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Ghost Towns of America: South Pass City, Wyoming

South Pass City is a ghost town located in Wyoming.

About ten miles north of Oregon Trail is South Pass City, a once booming gold mining camp. It is one of the most famous ghost towns in the United States. It is also arguably one of the more authentic old settlements in the American West. South Pass City is located along the banks of Willow Creek, in the Wind River Mountains and 2 miles south of the intersection of highways 28 and 131. The town was started in 1867 when a group of Mormon prospectors discovered gold in the Wind River Mountain but after the gold mines were closed it became a ghost town. However, some people have moved back to the South Pass City, though not much activity goes on there.

Development of South Pass City

South Pass City developed as a telegraph station along the Oregon Trail in the 1850s. The first settlements in the area were located about 9 miles south of the present day town. The region was occupied as early as 1842 by the Arapaho, Cheyenne, and the Indians who would attack those who invaded their homeland. It is believed that gold was discovered in the area around the early 1840s near the Sweetwater Creek, though in small quantity. In 1866, Mormon prospectors discovered large quantities of gold in the area, with prospecting beginning in 1867. Gold prospecting in the area got the South Pass City started with several miners rushing to the area to get a share of the precious mineral.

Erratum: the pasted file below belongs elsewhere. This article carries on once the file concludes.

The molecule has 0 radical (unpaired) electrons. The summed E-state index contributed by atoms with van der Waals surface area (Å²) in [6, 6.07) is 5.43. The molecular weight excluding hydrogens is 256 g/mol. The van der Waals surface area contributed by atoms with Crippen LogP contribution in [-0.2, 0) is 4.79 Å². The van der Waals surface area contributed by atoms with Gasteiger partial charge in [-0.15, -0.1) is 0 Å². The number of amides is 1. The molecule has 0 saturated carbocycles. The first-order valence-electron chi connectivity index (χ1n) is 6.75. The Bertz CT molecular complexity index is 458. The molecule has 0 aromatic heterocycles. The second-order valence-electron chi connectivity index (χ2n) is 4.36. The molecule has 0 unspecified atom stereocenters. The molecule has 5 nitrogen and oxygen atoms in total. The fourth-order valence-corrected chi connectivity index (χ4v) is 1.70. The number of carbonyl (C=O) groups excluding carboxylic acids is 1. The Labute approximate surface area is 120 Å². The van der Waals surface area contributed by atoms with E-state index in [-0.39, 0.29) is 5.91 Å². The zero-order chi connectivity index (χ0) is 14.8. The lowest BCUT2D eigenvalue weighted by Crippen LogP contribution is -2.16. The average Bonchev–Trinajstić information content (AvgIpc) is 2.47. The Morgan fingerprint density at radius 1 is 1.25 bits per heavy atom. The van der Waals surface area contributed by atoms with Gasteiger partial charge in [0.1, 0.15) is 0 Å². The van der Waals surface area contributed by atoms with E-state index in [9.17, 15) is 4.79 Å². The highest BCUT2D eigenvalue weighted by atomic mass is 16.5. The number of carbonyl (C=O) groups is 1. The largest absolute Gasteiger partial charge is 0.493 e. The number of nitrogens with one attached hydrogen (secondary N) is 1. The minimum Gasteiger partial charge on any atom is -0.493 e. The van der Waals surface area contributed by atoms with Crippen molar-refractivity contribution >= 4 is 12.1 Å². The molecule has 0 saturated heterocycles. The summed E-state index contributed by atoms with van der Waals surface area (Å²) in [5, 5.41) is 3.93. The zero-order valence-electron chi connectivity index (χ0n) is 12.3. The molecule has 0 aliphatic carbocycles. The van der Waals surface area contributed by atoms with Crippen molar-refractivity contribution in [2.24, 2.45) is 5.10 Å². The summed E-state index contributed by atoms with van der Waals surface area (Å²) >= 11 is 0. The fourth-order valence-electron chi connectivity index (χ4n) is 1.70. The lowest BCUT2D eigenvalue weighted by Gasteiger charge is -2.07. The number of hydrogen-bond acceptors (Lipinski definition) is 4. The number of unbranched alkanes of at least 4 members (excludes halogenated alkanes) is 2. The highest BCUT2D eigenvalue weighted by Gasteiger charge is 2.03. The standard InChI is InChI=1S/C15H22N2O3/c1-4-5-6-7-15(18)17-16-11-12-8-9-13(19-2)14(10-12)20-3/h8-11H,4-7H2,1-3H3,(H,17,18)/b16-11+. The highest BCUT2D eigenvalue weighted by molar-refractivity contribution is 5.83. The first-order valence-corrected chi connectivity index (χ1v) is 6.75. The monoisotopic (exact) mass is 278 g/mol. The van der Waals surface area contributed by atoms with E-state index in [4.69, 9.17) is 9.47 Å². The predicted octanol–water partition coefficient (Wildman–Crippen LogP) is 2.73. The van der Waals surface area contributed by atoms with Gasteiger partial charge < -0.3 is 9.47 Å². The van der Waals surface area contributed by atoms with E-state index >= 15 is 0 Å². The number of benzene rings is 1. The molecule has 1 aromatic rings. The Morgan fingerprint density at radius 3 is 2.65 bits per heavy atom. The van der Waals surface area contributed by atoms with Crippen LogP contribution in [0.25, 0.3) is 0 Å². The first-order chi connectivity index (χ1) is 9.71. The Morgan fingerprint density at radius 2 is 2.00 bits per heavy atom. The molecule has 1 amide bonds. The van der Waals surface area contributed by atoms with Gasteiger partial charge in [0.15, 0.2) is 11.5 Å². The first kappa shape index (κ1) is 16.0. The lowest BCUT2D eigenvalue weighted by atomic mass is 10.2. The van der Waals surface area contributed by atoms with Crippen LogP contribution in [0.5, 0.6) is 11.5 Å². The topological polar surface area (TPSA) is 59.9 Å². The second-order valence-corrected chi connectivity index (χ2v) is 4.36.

The Booming Town

Although traces of the precious minerals were discovered in 1842, gold prospecting began in 1867. Early miners were forced to post watchmen around the mines to warn them of the Indians who were known to attack those who invaded their homeland. Mineral ore was initially found in limited quantities. With the arrival of the US troops in the area, the Carissa mine was opened up. By 1868, the population of the area had swelled up to 2,000, boasting of 250 buildings. South Pass City became the first mining camp in what was known as the Sweetwater Mining District. Other camps included the Atlantic City and Miners Delight. In 1870, Esther Hobart Morris, a resident of South Pass City, became the first woman in the US to serve as a Justice of the Peace. With time, South Pass City became so significant that it became the county seat of Carter County, remaining the county seat until 1873. Its main street boasted of several hotels, restaurants, and general stores. Two newspapers and several doctors also served the town.

Decline and Ghost Status

The great boom of South Pass City did not last long. Just two years after its establishment, the town began to show signs of decline. The expenses and hardship in recovering gold were too costly for most of the miners. Within a decade, the town’s population had shrunk dramatically, as large gold deposits could not be materialized. By the mid-1870s, the population of South Pass City had been reduced to about 100 people. Over the next decade, most of the shops and stores along the main street fell into disrepair, with the last store closing in 1949. In the end, South Pass City became a permanent ghost town. In 1966, the State of Wyoming purchased the town. It now serves as South Pass Historic Site, preserving over 30 historic structures.

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